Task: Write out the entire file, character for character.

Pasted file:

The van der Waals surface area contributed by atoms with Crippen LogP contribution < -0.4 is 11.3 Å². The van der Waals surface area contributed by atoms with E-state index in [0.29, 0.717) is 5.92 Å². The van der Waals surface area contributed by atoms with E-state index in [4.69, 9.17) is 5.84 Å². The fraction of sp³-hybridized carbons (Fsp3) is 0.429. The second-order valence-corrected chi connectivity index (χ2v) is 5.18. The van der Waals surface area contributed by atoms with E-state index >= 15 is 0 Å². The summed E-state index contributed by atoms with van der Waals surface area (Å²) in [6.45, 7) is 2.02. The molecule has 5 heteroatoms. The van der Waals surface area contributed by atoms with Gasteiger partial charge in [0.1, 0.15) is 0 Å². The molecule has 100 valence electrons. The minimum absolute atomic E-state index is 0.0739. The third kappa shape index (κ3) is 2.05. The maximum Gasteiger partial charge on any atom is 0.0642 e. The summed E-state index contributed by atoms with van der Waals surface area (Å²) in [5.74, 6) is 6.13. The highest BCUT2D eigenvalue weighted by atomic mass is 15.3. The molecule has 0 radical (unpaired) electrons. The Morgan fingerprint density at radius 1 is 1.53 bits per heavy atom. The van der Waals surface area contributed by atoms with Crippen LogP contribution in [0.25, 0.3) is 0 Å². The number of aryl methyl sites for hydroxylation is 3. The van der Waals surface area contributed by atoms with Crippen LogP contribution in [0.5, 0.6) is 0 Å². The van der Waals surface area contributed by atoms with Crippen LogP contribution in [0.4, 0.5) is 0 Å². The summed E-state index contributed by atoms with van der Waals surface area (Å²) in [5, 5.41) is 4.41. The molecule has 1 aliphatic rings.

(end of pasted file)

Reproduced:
The van der Waals surface area contributed by atoms with Crippen LogP contribution < -0.4 is 11.3 Å². The van der Waals surface area contributed by atoms with E-state index in [0.29, 0.717) is 5.92 Å². The van der Waals surface area contributed by atoms with E-state index in [4.69, 9.17) is 5.84 Å². The fraction of sp³-hybridized carbons (Fsp3) is 0.429. The second-order valence-corrected chi connectivity index (χ2v) is 5.18. The van der Waals surface area contributed by atoms with E-state index >= 15 is 0 Å². The summed E-state index contributed by atoms with van der Waals surface area (Å²) in [6.45, 7) is 2.02. The molecule has 5 heteroatoms. The van der Waals surface area contributed by atoms with Gasteiger partial charge in [0.1, 0.15) is 0 Å². The molecule has 100 valence electrons. The minimum absolute atomic E-state index is 0.0739. The third kappa shape index (κ3) is 2.05. The maximum Gasteiger partial charge on any atom is 0.0642 e. The summed E-state index contributed by atoms with van der Waals surface area (Å²) in [5.74, 6) is 6.13. The highest BCUT2D eigenvalue weighted by atomic mass is 15.3. The molecule has 0 radical (unpaired) electrons. The Morgan fingerprint density at radius 1 is 1.53 bits per heavy atom. The van der Waals surface area contributed by atoms with Crippen LogP contribution in [0.25, 0.3) is 0 Å². The number of aryl methyl sites for hydroxylation is 3. The van der Waals surface area contributed by atoms with Crippen LogP contribution in [0.5, 0.6) is 0 Å². The van der Waals surface area contributed by atoms with Crippen LogP contribution in [0.4, 0.5) is 0 Å². The summed E-state index contributed by atoms with van der Waals surface area (Å²) in [5, 5.41) is 4.41. The molecule has 1 aliphatic rings.